getopt with negative numbers?
Caseyweb at gmail.com
Fri Sep 28 19:03:56 CEST 2007
On Sep 27, 10:47 pm, Ben Finney <bignose+hates-s... at benfinney.id.au>
> I believe they shouldn't because the established interface is that a
> hyphen always introduced an option unless (for those programs that
> support it) a '--' option is used, as discussed.
Not "THE" established interface; "AN" established interface. There
are other established interfaces that have different behaviors. I'm a
pragmatist; I write software for users, not techies. I suspect most
users would expect a command like "abc -a -921 351 175" to treat the
"-921" as a negative integer and not abort the program with some
obscure error about option 921 not being known.
> > But I think it is a simple and clever hack and still allows getopt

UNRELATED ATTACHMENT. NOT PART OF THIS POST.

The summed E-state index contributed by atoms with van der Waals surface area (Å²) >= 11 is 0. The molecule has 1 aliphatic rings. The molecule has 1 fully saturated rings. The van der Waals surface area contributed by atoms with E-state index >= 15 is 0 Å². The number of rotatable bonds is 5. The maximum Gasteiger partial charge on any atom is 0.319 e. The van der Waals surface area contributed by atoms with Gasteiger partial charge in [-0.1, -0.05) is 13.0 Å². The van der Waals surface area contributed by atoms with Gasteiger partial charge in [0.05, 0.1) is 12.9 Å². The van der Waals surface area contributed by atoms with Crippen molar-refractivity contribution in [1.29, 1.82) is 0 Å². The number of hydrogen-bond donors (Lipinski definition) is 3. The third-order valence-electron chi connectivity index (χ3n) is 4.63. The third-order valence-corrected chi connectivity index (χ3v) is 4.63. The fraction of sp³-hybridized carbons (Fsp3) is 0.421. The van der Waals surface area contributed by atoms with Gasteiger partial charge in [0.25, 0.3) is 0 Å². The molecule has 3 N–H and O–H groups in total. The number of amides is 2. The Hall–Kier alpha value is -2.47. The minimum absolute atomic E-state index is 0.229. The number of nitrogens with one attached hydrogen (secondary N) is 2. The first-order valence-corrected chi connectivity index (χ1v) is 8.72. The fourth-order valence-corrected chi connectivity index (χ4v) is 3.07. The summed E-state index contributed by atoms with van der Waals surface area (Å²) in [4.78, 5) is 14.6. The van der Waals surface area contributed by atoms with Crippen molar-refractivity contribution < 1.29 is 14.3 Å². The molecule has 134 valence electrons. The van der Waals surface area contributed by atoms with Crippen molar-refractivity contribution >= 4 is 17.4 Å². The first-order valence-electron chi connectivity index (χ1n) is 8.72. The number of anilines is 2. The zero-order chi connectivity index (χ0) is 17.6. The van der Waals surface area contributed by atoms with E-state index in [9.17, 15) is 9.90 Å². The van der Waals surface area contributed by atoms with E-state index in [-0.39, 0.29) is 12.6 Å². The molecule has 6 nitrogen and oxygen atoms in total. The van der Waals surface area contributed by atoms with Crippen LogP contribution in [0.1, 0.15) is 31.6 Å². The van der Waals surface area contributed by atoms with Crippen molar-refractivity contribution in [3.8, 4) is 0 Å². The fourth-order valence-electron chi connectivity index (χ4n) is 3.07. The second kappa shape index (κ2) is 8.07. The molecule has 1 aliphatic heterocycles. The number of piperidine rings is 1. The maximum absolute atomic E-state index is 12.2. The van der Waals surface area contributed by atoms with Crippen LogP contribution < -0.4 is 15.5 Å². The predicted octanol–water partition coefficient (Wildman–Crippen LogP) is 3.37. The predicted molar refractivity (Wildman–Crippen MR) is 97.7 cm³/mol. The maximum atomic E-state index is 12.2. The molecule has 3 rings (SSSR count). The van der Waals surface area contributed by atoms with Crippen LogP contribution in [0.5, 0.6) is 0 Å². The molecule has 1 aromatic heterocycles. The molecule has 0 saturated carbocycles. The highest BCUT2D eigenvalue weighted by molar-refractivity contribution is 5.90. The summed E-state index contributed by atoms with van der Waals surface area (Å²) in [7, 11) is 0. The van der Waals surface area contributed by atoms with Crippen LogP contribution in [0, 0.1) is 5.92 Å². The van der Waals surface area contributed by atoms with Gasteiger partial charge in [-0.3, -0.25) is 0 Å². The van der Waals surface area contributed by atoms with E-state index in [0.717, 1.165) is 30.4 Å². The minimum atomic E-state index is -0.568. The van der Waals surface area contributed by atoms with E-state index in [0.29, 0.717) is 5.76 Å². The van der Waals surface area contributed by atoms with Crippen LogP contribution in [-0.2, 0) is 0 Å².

> > or optparse to function normally.
> Except that they *don't* function normally under that hack; they
> function in a way contradictory to the normal way.
Again, it depends on who is defining "normal" and what they are basing
it on. I suspect many (probably most) users who are familiar with
command line input are unaware of the "--" switch which was mainly
designed to support arbitrary arguments that might have an initial
hyphen, a much broader problem than supporting negative values. I'm
not asking that the default behavior of getopt or optparse change;
only that they provide an option to support this behavior for those of
us who find it useful. Software libraries should be tools that support
the needs of the developer, not rigid enforcers of arbitrary rules.
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